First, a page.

A deposit of typical sumptuous hooves found at Mine 85 without a funeral context could also have a symbolic explanation. It could be a cenotaph or an offering in which part of what is obtained is returned to earth.

Significant findings

Venus de Gavà
Anthropomorphic representation of a female made on ceramics, found in the well of mine 16. It is dated between 4000 and 3750 BC. They sculpted the veins so that the spirits would stimulate the fertility of the women of the tribe.

Skull trepanned
Skull of an adult man between the ages of 30 and 40 buried in the collective grave of mine 28. He has two trepanations on the left parietal by abrasion of the bone. They were performed at two different times when the man was alive, because bone regeneration is observed. It is dated 5600-5400 before the present.

Red Coral Necklace
Red coral necklace (Corallium rubrum) found next to a person buried at Mine 83, as part of his funeral grave. It is between 6200-5900 before the present.

It consists of 241 girls, of whom 232 were found whole and 9 were fragmented. The females are small cylinders between 3.8 and 5.5 mm long; 1.5 and 2 mm of perforation diameter; and wall thickness not exceeding 2 mm. The teeth are polished and most have right-angled ends.

Neolithic ornaments made from coral in Europe are scarce. The known are mainly from Italy and, to a lesser extent, Switzerland, France, Sardinia and Catalonia.

Square mouth glass
Square-mouthed ceramic vessel found at Mine 83 as part of a funeral home. It is between 6200-5900 before the present.

It has a quadrangular mouth with vertical, slightly bulging walls and a flat bottom. It has vertical prominences or reinforcements in all four angles. On one of the long sides it has a tab-shaped clamping element with a small horizontal perforation of circular section. The ceramics are of oxidizing firing and with a reducing finish as a smoked exterior and interior; It is made up of medium-sized quartz and feldspar degreaser. Features a burnished finish inside and out. The maximum mouth width is 19.5 x 15 cm; the maximum width is 21 cm; the preserved height is 8.6 cm; and the wall thickness is 7.8 mm.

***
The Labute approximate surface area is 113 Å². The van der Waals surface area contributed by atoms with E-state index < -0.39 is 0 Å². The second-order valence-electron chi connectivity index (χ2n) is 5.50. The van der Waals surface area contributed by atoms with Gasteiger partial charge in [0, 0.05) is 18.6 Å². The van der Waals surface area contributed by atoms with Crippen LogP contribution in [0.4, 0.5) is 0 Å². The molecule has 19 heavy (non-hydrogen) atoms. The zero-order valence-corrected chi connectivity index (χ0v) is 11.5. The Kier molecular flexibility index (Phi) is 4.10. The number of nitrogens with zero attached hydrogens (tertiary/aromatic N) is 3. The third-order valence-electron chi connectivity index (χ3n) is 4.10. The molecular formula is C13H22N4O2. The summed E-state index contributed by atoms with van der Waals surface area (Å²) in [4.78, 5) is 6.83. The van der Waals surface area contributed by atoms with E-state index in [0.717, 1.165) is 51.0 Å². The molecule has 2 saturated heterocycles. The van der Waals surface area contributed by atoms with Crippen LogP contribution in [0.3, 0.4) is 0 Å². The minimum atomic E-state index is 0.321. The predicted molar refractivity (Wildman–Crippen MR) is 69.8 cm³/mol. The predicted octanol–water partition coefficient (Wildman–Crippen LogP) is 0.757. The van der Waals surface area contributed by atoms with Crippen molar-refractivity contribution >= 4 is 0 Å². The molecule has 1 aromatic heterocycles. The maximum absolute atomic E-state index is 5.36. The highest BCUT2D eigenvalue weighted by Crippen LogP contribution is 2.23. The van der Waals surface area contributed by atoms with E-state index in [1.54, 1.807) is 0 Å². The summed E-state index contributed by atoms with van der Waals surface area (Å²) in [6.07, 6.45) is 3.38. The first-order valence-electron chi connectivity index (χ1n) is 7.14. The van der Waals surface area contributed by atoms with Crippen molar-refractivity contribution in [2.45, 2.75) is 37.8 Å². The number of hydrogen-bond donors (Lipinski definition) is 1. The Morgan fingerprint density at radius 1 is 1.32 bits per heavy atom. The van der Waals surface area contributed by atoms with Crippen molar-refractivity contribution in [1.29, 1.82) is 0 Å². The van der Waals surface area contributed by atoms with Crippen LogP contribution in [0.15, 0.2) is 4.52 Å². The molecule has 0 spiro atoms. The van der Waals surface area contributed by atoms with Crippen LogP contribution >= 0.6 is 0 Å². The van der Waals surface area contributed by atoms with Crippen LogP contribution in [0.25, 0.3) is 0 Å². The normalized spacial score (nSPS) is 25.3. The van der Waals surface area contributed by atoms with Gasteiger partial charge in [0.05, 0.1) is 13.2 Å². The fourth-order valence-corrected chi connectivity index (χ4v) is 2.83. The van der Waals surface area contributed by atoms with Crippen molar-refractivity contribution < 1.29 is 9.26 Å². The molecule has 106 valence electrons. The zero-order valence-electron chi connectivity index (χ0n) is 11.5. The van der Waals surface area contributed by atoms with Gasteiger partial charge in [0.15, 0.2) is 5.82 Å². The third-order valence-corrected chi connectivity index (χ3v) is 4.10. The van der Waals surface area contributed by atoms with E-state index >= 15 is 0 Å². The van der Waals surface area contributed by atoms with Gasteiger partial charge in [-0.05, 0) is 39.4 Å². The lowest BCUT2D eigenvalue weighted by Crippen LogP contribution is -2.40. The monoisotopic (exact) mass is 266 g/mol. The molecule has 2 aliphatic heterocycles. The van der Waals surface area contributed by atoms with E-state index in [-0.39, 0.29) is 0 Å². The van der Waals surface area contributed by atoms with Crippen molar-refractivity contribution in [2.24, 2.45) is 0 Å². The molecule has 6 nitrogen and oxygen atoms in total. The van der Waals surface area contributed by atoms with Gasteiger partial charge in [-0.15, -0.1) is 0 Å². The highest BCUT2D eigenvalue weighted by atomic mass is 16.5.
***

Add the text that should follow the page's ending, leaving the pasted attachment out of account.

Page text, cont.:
The pasta analysis indicates that it is locally produced but its shape could show North Italian influences.

The waste analysis shows that it contained tallows of animal origin, specifically land mammals. The fats identified have the property of protecting the food submerged in them from the oxidizing action of the air, so it could be a fat preservation or, also, a fat broth.

Foil of obsidian
Sheet of obsidian found in the mine 83 forming part of a funeral. It is between 6200-5900 before the present.

It is a whole sheet, of a trapezoidal section, 78 mm long, 11 mm wide and 4 mm thick. The heel is flat and slightly offset from the blade axis. The percussion bulb has a small peeling and the angle of burst is straight. The lateral edges are regular and straight and no retouching is observed.

Studies on the piece show that it was used to cut non-woody soft plant matter, such as cereals, albeit for a short time, and place their origin on the source of obsidian Sardinia A (Monte Arci).

Extraction of varicite: mines, structures and mining tools